assignments to both Moodle and Turnitin. If you have difficulties uploading your
assignment, please contact the e-Learning support team for help: elearningsupport@
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Feedback Target Date
Summative Assessment Feedback – Thursday 19th April 2018
Feedback will be available on Moodle through the ‘Assessment Feedback” link.
Feedback will provide ‘indicative’ marks. These marks will be ratified by the
Progression Board.
Study Material
You will be provided with a reading list and guidance towards research sources,
in order to develop specific studies to your own essay as part of the Contextual
Studies lecture series.
Always acknowledge anyone else’s ideas that you use in your work by quoting
the source of the information:
• In an essay or assignment, when quoting another person’s words “put
their words in quotation marks” and properly reference the author
within the text and in the bibliography
• In computer software show where the information has come from in the
acknowledgements or credits, e.g. programme design – A Brown, or
Graphics – J Smith
• When using an artefact, put a caption against the object, e.g. “original
photograph by Cartier-Bresson”
• If presenting an original piece of work based on an existing design or
work of art, quote the source, e.g. “after Rodin”, “after Eckersley”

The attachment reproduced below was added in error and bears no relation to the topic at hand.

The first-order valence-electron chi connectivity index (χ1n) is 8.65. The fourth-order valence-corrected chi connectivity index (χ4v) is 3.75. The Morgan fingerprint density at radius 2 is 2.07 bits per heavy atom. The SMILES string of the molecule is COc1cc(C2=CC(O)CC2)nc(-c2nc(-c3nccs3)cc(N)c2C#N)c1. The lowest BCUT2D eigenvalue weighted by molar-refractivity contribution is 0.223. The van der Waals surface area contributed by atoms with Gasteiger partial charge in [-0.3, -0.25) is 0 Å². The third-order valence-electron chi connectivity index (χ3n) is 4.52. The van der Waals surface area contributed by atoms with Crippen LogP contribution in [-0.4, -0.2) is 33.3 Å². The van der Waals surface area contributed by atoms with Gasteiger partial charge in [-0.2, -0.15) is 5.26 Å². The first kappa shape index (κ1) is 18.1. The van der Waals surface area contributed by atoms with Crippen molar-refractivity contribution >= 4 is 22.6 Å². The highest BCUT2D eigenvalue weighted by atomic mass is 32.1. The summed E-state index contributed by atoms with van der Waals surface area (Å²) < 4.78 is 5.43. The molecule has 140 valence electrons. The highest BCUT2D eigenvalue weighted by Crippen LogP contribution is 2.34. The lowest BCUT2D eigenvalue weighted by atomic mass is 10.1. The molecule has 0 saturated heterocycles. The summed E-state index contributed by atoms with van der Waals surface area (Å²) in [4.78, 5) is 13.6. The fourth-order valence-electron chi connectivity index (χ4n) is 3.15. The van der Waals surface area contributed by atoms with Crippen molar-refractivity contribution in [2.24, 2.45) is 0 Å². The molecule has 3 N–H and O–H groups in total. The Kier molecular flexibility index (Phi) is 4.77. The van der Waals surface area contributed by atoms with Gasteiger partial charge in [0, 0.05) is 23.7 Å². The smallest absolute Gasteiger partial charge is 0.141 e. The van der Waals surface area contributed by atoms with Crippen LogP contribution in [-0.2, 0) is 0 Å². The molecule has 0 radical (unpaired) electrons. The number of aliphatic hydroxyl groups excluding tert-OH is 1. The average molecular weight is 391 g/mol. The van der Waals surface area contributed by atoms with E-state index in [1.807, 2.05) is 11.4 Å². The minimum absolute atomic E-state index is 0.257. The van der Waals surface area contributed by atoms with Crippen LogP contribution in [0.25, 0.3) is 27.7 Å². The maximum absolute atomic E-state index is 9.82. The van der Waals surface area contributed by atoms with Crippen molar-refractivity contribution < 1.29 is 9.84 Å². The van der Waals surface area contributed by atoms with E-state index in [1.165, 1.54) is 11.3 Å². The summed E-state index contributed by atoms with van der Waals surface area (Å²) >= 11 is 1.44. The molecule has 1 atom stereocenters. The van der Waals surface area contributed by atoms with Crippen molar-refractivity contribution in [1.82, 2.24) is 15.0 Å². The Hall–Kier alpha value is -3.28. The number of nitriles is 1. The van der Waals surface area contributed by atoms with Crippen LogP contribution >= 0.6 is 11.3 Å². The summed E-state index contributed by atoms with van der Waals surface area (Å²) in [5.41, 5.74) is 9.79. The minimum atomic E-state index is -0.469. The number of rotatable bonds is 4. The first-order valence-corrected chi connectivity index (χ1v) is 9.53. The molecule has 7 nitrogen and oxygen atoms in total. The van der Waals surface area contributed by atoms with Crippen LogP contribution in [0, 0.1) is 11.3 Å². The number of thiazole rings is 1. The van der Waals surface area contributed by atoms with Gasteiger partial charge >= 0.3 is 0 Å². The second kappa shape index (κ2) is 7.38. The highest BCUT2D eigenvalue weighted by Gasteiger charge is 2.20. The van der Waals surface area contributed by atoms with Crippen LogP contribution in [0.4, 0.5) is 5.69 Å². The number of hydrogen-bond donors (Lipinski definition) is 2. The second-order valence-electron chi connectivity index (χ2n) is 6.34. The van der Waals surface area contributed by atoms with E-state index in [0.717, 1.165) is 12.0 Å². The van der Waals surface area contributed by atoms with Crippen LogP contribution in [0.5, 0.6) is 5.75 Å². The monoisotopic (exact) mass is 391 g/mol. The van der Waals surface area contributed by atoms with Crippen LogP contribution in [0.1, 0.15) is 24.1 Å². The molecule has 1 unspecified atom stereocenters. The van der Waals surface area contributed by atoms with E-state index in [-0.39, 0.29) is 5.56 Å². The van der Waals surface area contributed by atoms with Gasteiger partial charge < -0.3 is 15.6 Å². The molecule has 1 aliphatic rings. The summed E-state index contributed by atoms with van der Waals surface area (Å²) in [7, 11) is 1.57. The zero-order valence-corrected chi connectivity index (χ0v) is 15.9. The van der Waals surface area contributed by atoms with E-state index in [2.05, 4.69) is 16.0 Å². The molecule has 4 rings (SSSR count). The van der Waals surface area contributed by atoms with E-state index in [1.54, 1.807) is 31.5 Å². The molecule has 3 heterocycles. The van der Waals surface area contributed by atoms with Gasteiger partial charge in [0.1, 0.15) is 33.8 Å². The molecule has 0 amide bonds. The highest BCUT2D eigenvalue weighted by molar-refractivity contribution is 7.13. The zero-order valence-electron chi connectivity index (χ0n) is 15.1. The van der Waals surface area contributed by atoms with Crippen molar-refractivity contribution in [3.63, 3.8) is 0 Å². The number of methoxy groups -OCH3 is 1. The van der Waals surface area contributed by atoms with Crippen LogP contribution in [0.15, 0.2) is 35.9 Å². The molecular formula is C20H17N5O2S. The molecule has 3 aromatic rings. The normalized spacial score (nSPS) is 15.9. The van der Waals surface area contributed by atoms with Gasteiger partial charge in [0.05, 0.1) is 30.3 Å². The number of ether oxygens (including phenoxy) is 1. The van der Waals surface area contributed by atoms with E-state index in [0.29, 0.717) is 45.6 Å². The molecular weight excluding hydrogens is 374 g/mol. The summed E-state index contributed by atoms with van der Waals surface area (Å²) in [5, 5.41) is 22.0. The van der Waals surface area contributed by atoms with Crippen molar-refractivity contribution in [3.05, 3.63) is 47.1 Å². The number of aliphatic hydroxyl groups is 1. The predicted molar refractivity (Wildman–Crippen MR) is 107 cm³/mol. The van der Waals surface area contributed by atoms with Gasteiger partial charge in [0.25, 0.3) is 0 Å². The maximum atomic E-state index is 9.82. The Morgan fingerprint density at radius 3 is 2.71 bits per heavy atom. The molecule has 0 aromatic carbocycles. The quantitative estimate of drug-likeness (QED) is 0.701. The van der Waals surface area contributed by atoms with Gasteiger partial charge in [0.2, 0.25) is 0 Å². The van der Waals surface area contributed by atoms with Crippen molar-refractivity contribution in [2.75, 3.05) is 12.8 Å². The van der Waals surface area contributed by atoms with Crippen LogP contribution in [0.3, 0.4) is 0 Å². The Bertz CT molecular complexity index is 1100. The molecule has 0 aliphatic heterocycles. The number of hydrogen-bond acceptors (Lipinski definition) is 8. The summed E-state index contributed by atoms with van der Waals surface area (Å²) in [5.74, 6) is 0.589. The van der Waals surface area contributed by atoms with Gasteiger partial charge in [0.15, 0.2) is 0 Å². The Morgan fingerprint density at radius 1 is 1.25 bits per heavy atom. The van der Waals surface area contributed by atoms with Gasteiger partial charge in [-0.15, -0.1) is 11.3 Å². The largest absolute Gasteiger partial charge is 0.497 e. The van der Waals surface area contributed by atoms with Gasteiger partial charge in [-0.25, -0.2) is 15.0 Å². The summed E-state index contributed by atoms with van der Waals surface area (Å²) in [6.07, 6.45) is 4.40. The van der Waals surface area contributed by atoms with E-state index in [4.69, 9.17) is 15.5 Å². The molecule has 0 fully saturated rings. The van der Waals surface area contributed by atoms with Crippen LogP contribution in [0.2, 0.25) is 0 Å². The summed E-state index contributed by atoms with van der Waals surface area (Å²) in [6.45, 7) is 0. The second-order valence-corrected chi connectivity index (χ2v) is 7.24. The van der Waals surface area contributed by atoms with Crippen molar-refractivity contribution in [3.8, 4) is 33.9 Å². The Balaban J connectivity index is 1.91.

• If using a strategy of `appropriation’ (i.e. the deliberate and conscious
use of the style and images of another artist) make sure you tell your
tutors what you are doing and why and acknowledge the strategy when
submitting work for assessment
• In a group project make sure all the members of the group are listed. If
individuals undertake specific work within the project, make sure that
this is acknowledged
• In examinations do not copy another person’s work. Do not quote
passages from a text-book or journal without acknowledging the source.
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How to avoid academic
misconduct and plagiarism
The University of the Arts London takes all cases of cheating very seriously.
Such an offence is likely to lead to failure of that assignment and/ or unit and
serious or repeated offences may lead to failure of the whole stage of the
course, suspension or even expulsion. In addition, a breach of copyright may
lead to legal action.
Make sure that, for any assignment, you refer to Cite Them Right Online,
( the University’s approved online tool for
Harvard referencing.
Further information
The UAL Assessment webpages ( include useful information on:
• The course requirements
• What happens if you fail a piece of work or miss a deadline
• What to do if you are ill or have other extenuating circumstances
• What to do if you want to take time out from your studies
• The adjustments that can be made to assessments if you have a
• How to avoid plagiarism in your work
• What to do if you want to appeal an exam board decision